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Linux Online: Linux: Alive and well on my desktop!

Jun 22, 2001, 20:33 (44 Talkback[s])
(Other stories by Michael J. Jordan)

[ Thanks to M. J. Ruiz for this link. ]

Anyone who wants to read a revival sermon on the Linux destkop will enjoy this piece. Pinning the "Linux is dead on the desktop" argument squarely on turncoats and old people, Mr. Jordan rallys the troops, arguing that desktop Linux is spreading into many markets. As it must, he says, lest Microsoft not only keep the desktop but dominate the server, too.

"The other reason for mentioning this is the David Coursey type of reason. This one that I also understand, but that I can't abide by. Mr. Coursey is a big-time tech journalist who appears on TV as well as in print. He makes his living trying to guess where technology is going and then write and/or speak about it. The problem for him and for all of us in this information business is that we're at an important crossroads in our history in terms of technology and its relationship to intellectual property. It's the the seventh game of the World Series and the people like Microsoft who defend the "status quo" of intellectual property and the people who defend the new open model, which Linux is the most famous example, are tied in the bottom of the ninth inning. The game could go either way. The Microsoft model could win or the Linux model could win. I personally think that people are getting tired of the screw-balls that Microsoft and their model is throwing and that the Linux hitters have gotten wise to them and we're going to hit one out of the ball-park sometime very soon and Linux is going to then be on its way and be welcomed into homes and offices around this globe. People like Mr. Coursey, on the other hand, want us to believe that the game is going to go into extra innings, overtime. But what does this amount to? Intellectual fence-sitting. I suspect that he has some internal FUD, so he appears to say how wonderful Linux is while at the same time telling us that we can't compete against Microsoft. They've already won the World Series, long ago, according to him. In a sense, he's catering to his two possible meal tickets, Microsoft in the present and Linux in the future.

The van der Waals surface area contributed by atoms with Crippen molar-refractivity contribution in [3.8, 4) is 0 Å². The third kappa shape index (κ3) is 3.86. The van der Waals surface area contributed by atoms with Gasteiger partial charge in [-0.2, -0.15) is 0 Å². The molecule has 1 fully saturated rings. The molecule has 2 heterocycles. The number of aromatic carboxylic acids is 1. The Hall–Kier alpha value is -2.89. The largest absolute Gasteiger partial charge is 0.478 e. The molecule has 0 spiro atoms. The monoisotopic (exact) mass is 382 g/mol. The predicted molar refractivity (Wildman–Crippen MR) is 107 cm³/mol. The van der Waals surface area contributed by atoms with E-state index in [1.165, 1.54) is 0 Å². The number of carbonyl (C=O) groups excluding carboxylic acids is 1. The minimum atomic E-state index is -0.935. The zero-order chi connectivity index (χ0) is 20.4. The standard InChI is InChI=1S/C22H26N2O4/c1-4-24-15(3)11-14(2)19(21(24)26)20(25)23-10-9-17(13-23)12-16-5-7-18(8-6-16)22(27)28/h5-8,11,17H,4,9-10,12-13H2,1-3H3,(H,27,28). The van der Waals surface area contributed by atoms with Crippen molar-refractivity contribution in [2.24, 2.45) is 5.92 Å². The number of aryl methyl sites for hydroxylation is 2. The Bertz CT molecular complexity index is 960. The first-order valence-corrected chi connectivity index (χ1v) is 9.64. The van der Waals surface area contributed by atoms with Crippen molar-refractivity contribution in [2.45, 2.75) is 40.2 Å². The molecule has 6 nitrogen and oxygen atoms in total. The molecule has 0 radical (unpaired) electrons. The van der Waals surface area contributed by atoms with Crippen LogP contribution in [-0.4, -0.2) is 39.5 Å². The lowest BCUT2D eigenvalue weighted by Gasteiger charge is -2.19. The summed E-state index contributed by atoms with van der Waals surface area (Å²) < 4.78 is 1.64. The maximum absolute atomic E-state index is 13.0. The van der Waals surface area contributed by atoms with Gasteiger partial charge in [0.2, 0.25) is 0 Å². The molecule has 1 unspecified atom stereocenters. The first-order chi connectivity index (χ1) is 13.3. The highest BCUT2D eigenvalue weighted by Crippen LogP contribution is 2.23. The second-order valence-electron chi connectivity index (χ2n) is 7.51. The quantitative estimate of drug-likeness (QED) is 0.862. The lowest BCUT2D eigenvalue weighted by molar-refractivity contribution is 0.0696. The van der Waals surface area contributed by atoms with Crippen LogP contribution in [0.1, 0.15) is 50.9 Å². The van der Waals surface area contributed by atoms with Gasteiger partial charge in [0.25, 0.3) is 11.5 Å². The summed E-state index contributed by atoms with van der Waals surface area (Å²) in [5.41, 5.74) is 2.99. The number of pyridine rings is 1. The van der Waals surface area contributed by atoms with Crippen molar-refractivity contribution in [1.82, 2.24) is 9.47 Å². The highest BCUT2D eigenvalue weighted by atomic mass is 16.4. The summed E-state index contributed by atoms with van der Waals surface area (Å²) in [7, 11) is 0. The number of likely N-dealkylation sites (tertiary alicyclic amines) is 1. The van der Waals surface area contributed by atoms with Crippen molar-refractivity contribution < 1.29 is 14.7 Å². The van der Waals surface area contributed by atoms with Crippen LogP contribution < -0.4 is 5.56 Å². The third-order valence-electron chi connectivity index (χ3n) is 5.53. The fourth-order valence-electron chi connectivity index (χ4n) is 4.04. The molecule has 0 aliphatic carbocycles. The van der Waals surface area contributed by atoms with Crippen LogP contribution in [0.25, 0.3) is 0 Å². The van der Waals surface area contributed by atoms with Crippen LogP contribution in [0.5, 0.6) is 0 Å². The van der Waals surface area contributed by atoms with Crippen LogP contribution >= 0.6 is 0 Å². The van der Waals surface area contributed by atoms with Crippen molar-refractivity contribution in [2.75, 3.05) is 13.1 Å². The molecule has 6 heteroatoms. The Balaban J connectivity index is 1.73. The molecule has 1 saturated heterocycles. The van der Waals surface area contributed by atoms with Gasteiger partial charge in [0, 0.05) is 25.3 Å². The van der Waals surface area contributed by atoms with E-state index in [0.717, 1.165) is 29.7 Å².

John F. Kennedy's favorite concept was taken from Dante, author of The Inferno. He said that Dante reserved the lowest parts of hell for those, who, in times of crisis, didn't take a stand. I am going to take a stand. I think, in fact, I'm convinced that Linux is not only going to dominate in the server market, but will in the next few years achieve equal status with Microsoft and even take over in the "desktop" market. I put the word "desktop" in quotes, because I think that this concept is changing quickly and Linux is in the best position to take advantage of that. There are a couple of reasons why I think this way."

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